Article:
Questions on Cost Curves and Economies of Scale


I don’t understand my notes.

Referring to the graph and explanation below:

  1. Why is the equilibrium price and output for the perfectly competitive firm where MC = AR? I thought the profit-maximising point for any producer would be where MC = MR?
  2. I thought internal EOS will cause the equilibrium price/output to move along the AC curve. With the lowering of the MC as compared between the perfectly competitive firm versus the monopoly, wouldn’t that imply the AC curve shifted rather?

Ok, before I answer these questions directly, I would have to point out that I am going to assume you already know the concepts of cost conditions in Economics.

If you do not already, you can read more here.

My response to Question 1

A perfectly competitive firm is a price-taker as it is presumed to have negligible market power.

Also, due to perfect information and zero barriers to entry, each firm is presumed to face the same cost condition (i.e. same cost curves) in the market. This implies that MCpc drawn in the diagram is representative for each of the perfectly competitive firms in the market.

Although perfectly competitive firms are presumably profit-maximising too, due to them being price-takers, the market “chooses” the equilibrium price/output for them – where supply meets demand (AR = MCpc).

And now for Question 2

Internal EOS is defined as a situation where the AC falls (along the LRAC curve) as output increases for a firm.

Here we have a comparison between 2 different firms: A perfectly competitive one, and a monopolist.

There is no reason to assume that they would share the same cost condition – there is therefore nothing wrong with portraying each with differing MC curves.

It should be obvious that having 2 different MC curves, will imply that the associated AC curves will be different too.

How does that tie in with what students were taught – that internal EOS is illustrated with a movement along the LRAC?

Output levels up to Q1 correspond to internal EOS.

The answer lies with the likely portrayal of short-run conditions in the diagram.

The LRAC is constructed by a series of SRACs, each corresponding to a level of fixed input (e.g. 1 factory, 2 factories etc):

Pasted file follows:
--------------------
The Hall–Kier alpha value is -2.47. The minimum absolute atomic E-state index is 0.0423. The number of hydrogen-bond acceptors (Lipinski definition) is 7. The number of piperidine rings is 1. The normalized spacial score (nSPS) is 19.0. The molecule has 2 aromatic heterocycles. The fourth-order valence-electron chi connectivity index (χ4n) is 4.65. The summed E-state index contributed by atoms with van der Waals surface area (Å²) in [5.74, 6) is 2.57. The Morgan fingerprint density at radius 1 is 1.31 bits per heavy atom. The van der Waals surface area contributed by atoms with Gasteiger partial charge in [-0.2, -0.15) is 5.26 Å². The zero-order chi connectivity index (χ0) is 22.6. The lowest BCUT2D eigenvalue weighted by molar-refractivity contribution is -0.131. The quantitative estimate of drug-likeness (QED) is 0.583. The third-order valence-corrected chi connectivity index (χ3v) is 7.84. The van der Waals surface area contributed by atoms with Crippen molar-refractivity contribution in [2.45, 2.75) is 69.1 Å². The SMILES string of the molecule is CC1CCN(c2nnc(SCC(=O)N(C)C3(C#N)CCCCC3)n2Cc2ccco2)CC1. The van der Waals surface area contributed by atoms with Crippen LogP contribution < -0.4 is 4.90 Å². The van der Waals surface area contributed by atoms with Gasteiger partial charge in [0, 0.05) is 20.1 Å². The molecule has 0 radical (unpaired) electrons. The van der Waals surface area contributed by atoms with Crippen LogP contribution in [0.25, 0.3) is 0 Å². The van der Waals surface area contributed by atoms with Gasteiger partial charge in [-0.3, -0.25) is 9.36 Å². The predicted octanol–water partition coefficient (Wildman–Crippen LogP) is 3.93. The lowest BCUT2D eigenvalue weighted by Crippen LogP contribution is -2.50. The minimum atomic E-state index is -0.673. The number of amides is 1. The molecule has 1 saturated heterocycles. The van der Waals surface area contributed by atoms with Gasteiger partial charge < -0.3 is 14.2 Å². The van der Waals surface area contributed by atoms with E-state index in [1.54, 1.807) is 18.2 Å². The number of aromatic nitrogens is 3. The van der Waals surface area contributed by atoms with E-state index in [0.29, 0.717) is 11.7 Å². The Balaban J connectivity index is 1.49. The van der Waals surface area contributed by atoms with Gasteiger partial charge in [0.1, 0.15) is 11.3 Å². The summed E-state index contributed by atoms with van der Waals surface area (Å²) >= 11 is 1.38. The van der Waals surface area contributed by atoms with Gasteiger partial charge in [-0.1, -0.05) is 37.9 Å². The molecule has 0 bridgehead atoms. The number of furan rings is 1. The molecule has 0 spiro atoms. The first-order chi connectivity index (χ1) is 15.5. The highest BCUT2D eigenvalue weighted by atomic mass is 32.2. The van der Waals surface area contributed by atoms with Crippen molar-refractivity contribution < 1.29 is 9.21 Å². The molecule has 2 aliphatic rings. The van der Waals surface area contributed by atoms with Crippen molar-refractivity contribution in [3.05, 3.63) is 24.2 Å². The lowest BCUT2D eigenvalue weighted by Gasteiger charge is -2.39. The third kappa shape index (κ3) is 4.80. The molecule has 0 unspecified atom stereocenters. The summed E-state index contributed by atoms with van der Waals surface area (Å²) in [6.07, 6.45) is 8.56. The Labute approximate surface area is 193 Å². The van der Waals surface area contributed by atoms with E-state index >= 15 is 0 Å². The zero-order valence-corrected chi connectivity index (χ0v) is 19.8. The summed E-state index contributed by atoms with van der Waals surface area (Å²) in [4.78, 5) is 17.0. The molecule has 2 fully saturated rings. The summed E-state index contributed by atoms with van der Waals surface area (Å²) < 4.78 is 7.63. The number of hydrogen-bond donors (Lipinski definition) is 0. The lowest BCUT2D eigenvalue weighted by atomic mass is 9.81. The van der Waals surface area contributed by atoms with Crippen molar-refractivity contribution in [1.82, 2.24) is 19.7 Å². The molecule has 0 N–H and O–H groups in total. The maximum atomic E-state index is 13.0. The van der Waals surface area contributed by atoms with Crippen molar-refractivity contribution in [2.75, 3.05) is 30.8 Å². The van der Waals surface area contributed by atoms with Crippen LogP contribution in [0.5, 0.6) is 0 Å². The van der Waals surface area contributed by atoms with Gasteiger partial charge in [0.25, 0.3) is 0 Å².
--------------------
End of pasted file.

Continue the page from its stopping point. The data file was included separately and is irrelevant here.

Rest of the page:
The LRAC (in red) maps the lowest possible cost for each output level compared across each SRAC (in black).

Marginal costs are based on changes to the total costs with each increase in output, which in turn vary depending on whether all factors of production are variable (i.e. short-run or long-run).

Under long-run conditions, we may presume that the AC curves would not differ between the perfectly competitive firm and the monopolist.

This is because they are in the same market and given similar cost conditions, it stands to reason that their respective cost of production differs only by movements along the same LRAC.

However, this particular diagram is likely portraying for short-run conditions.

How do we know?

Because each SRAC for similar firms, corresponds to each particular fixed input level. Therefore, due to the perfectly competitive firm being smaller, it will have an SRAC associated with a lower level of fixed input, and hence have an MC that will be higher than that of the monopolist at every output level.

Therefore internal EOS in this case then is portrayed by having a lower MC curve.

Do all these explanations matter then in my exam answers?

Not really.

Diagrams in Economics are ultimately tools utilised by students (and obviously educators), to bring across a particular point. How then you draw one should be customised accordingly.

Graphs are not “dead” objects!

In this case, the diagram on the notes shows that the price for a market when it is perfectly competitive is lower than if it was a monopolistic one, which implies cost savings for consumers (yay).

Although we had concluded earlier that the implicit assumption behind the graph is that it portrays for short-run conditions, the assumption is ultimately as what it says: implicit.

This differs from explicit assumptions, which are typically required for the detailed construction of more complex analytical frameworks (e.g. the long list of assumptions required for the Theory of Comparative Advantage).

Still confused? A good rule-of-thumb would be to follow the explanations in your school’s notes (it should boggle you if this doesn’t work).

As always, if you have questions, feel free to ask me, or leave comments below!

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